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    @sds: I remember this pain very well. But still we were able to listen. So the goal of the jamming was not achieved, and in this sense I called it non-effective.
    – Alex
    Commented May 8, 2017 at 18:09
  • @sds: Perhaps in Moscow jamming was stronger than in the Ukraine where I grew up. But in any case, any news would spread the next day by word of mouth.
    – Alex
    Commented May 8, 2017 at 18:26

People in the German Democratic Republic could and did receive TV from the Federal Republic of Germany. Terrestrial reception of TV was limited in some parts of the GDR, notably the Dresden area. In the last years of the GDR there were even cases where Westfernsehen (western television) was provided by local cable providers. Obviously those were the regular western programming, not targeted broadcasts like those mentioned by Peter in his comment.

The GDR government tried to balance this with propaganda broadcasts towards their own citizens which aimed to discredit the Westfernsehen. They had some valid points, explaining how TV commercials don't represent "real life" in the West. Few GDR citizens believed everything their government said, but those TV shows injected some doubts.

So in the case of Germany:

  • GDR citizens were allowed to watch FRG television.
  • The GDR government was aware that this was a problem, but countermeasures like jamming were not practical.
  • They tried to counter it in their own propaganda.
  • In the end, Westfernsehen had a major role in how the Reunification did and did not work out (expectations of wealth, knowledge of each other).
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    explaining how TV commercials don't represent "real life" in the West, and for once, communist government actually spread the trurth with this one !!
    – Bregalad
    Commented May 8, 2017 at 18:32
  • @Bregalad, I've just seen a few of the old propaganda episodes, and they were rather over the top in their condemnation of the West. Opposite lies and not truth.
    – o.m.
    Commented May 9, 2017 at 4:53
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    Was it actually allowed to tune into western frequencies, or was it mostly condoned because they lacked the means to effectively combat it? To do the latter would have meant visiting every home and checking every car for what was tuned on the radio or television several times a day, not yet possible at the time (with the backdoors in modern "smart tvs" it would probably be feasible to do it remotely).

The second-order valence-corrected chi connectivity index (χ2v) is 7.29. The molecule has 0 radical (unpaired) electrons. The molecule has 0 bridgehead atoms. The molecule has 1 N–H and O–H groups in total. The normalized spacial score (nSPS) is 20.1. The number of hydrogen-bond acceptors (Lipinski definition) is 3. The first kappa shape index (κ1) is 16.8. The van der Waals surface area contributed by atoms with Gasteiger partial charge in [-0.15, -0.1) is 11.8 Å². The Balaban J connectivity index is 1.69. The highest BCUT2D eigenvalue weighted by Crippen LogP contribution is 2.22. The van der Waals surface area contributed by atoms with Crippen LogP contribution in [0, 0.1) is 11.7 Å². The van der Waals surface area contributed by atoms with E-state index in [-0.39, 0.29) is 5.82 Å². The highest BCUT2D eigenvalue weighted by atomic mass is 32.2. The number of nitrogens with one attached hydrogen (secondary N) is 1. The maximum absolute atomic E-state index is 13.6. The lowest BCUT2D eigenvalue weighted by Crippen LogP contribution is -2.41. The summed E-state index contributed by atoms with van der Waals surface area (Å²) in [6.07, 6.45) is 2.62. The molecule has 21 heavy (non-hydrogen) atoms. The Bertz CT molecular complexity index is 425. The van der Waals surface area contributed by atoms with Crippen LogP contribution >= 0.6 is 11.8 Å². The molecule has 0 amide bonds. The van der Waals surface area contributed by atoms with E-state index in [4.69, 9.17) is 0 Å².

– jwenting
    Commented May 12, 2017 at 11:25
  • @jwenting, it was illegal for police, soldiers, and similar functionaries, and at times it was officially discouraged to watch. But local administrations actively collaborated in providing Westfernsehen from centrally located, high-gain antennas.
    – o.m.
    Commented May 12, 2017 at 13:18

I think no one mentioned: In western Europe TV channels were in PAL system, while Eastern Europe mostly adopted a version of SECAM. There were differences in the audio system, too.

From late 80s, satellite programs also became available in Eastern Europe. All you needed a satellite antenna, and you could watch MTV Europe, sky channel, etc, but years before the collapse of Berlin wall satellite channels could be watched through local networks in Hungary.

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    PAL vs. SÉCAM was somewhat irrelevant - the difference was only colo(u)r, and in the '70, most TVs were B&W anyway, and in the '80s, multinorm TV were the norm, at least in the countries where it was possible to receive PAL TV. Bigger problem was the sound carrier offset 5.5MHz vs. 6.5MHz, first various DIY modifications, and later again multinorm TVs. Commented Jul 14, 2020 at 17:24
  • @RadovanGarabík thanks for the correction
    – Greg
    Commented Jul 14, 2020 at 17:38

When the Baltic states started to break out of the Soviet union it first started in Estonia because they could watch Finnish TV and Finnish and Estonian is linguistic close enough to be understandable.